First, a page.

Why is Russia supporting Assad? The country has a naval facility in Tartus and as reported above has just reinstituted its Mediterranean fleet. As Russia’s primary access to maritime waters is through ports that are frozen part of the year, the base in Syria is very important to them and would probably be revoked under a Muslim Brotherhood controlled Syria. Granted they could hold the area militarily, but they learned their lesson about holding territory against Islamic fundamentalists through Afghanistan in the 1980’s and more recently Chechnya. It is much easier to maintain the status quo and keep the current regime in power, even if that power is fractured and contested by the FSA or Israel.
Why is Hezbollah supporting Assad? The terror group based in Lebanon is an Iranian proxy and the Iranians desire to maintain influential ties to both Syria and Lebanon. They also wish keep Israel busy with other conflicts so that they can continue working on nuclear weapons and missile technology. If Israel is caught in a long war of attrition with Syria, they are more likely to not take action if Iran crosses the “red line” as laid out by Prime Minister Netanyahu.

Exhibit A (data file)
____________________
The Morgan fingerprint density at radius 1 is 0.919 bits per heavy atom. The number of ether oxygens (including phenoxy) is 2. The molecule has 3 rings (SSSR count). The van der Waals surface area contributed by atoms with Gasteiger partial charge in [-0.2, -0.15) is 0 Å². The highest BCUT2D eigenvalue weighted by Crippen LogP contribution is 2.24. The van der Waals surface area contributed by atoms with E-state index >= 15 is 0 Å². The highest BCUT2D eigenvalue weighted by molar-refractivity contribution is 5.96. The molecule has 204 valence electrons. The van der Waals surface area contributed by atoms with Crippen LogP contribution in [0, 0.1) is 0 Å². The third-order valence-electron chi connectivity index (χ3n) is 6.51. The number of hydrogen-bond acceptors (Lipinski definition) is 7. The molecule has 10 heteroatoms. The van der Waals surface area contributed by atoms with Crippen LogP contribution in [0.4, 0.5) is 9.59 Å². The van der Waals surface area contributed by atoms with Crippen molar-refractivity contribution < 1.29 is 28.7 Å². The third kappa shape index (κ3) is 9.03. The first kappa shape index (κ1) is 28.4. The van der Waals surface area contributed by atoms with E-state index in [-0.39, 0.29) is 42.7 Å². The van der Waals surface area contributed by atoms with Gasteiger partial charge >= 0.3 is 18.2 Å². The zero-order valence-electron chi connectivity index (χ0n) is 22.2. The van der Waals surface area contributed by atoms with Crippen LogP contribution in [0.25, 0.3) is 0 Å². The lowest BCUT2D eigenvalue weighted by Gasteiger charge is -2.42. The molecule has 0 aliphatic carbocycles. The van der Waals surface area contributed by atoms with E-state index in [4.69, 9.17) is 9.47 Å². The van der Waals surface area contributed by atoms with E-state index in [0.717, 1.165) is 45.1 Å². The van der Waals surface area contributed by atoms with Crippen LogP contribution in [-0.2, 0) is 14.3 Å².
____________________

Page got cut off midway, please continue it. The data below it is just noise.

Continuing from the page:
So, as the year has progressed the situation in the Golan Heights has worsened dramatically. In a situation similar to Israel’s Sinai border with Egypt, there are a variety of Islamic forces lined up and ready to launch attacks. At the same time President Assad has warned of a war of attrition against Israel and his allies in Iran and Russia seem willing to support such a conflict. A quick direct strike by Israel would likely finish off the Assad regime, but Israel has now promised Russia that such strikes would not happen. On the other hand, a long slow war of attrition in which Islamic groups around the Middle East were invited to join would be devastating to Israel and beneficial to both Assad and Russia.
John Daniels (@TavernKeepers on Twitter) is a researcher and educator who focuses on world events primarily in Europe and the Middle East.
He is the managing partner of the news and commentary website Tavern Keepers